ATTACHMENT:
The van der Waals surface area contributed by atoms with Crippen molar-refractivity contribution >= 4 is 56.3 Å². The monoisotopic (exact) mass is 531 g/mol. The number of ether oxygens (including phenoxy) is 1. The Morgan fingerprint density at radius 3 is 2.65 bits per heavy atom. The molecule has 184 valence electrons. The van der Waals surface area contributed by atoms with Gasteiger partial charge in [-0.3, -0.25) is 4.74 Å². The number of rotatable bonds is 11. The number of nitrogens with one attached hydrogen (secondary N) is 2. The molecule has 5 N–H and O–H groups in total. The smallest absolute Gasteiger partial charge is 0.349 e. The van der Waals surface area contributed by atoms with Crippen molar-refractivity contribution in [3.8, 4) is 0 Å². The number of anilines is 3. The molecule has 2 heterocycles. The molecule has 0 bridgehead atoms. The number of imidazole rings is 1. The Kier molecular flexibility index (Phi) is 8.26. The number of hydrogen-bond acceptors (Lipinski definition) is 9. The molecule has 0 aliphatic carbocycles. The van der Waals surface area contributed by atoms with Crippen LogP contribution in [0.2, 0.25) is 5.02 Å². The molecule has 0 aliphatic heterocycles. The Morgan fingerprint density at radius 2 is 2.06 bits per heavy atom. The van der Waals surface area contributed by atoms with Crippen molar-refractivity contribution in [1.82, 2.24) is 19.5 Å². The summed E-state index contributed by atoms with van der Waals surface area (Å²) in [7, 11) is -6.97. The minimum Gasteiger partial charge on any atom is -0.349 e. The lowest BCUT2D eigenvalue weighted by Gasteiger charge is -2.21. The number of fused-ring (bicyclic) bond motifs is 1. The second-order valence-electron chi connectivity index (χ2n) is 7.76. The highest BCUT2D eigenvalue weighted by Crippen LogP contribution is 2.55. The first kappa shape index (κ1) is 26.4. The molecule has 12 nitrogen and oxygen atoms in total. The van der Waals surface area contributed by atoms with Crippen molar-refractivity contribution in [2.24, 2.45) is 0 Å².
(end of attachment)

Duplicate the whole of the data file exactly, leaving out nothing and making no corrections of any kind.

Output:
The van der Waals surface area contributed by atoms with Crippen molar-refractivity contribution >= 4 is 56.3 Å². The monoisotopic (exact) mass is 531 g/mol. The number of ether oxygens (including phenoxy) is 1. The Morgan fingerprint density at radius 3 is 2.65 bits per heavy atom. The molecule has 184 valence electrons. The van der Waals surface area contributed by atoms with Gasteiger partial charge in [-0.3, -0.25) is 4.74 Å². The number of rotatable bonds is 11. The number of nitrogens with one attached hydrogen (secondary N) is 2. The molecule has 5 N–H and O–H groups in total. The smallest absolute Gasteiger partial charge is 0.349 e. The van der Waals surface area contributed by atoms with Crippen molar-refractivity contribution in [3.8, 4) is 0 Å². The number of anilines is 3. The molecule has 2 heterocycles. The molecule has 0 bridgehead atoms. The number of imidazole rings is 1. The Kier molecular flexibility index (Phi) is 8.26. The number of hydrogen-bond acceptors (Lipinski definition) is 9. The molecule has 0 aliphatic carbocycles. The van der Waals surface area contributed by atoms with Crippen LogP contribution in [0.2, 0.25) is 5.02 Å². The molecule has 0 aliphatic heterocycles. The Morgan fingerprint density at radius 2 is 2.06 bits per heavy atom. The van der Waals surface area contributed by atoms with Crippen molar-refractivity contribution in [1.82, 2.24) is 19.5 Å². The summed E-state index contributed by atoms with van der Waals surface area (Å²) in [7, 11) is -6.97. The minimum Gasteiger partial charge on any atom is -0.349 e. The lowest BCUT2D eigenvalue weighted by Gasteiger charge is -2.21. The number of fused-ring (bicyclic) bond motifs is 1. The second-order valence-electron chi connectivity index (χ2n) is 7.76. The highest BCUT2D eigenvalue weighted by Crippen LogP contribution is 2.55. The first kappa shape index (κ1) is 26.4. The molecule has 12 nitrogen and oxygen atoms in total. The van der Waals surface area contributed by atoms with Crippen molar-refractivity contribution in [2.24, 2.45) is 0 Å².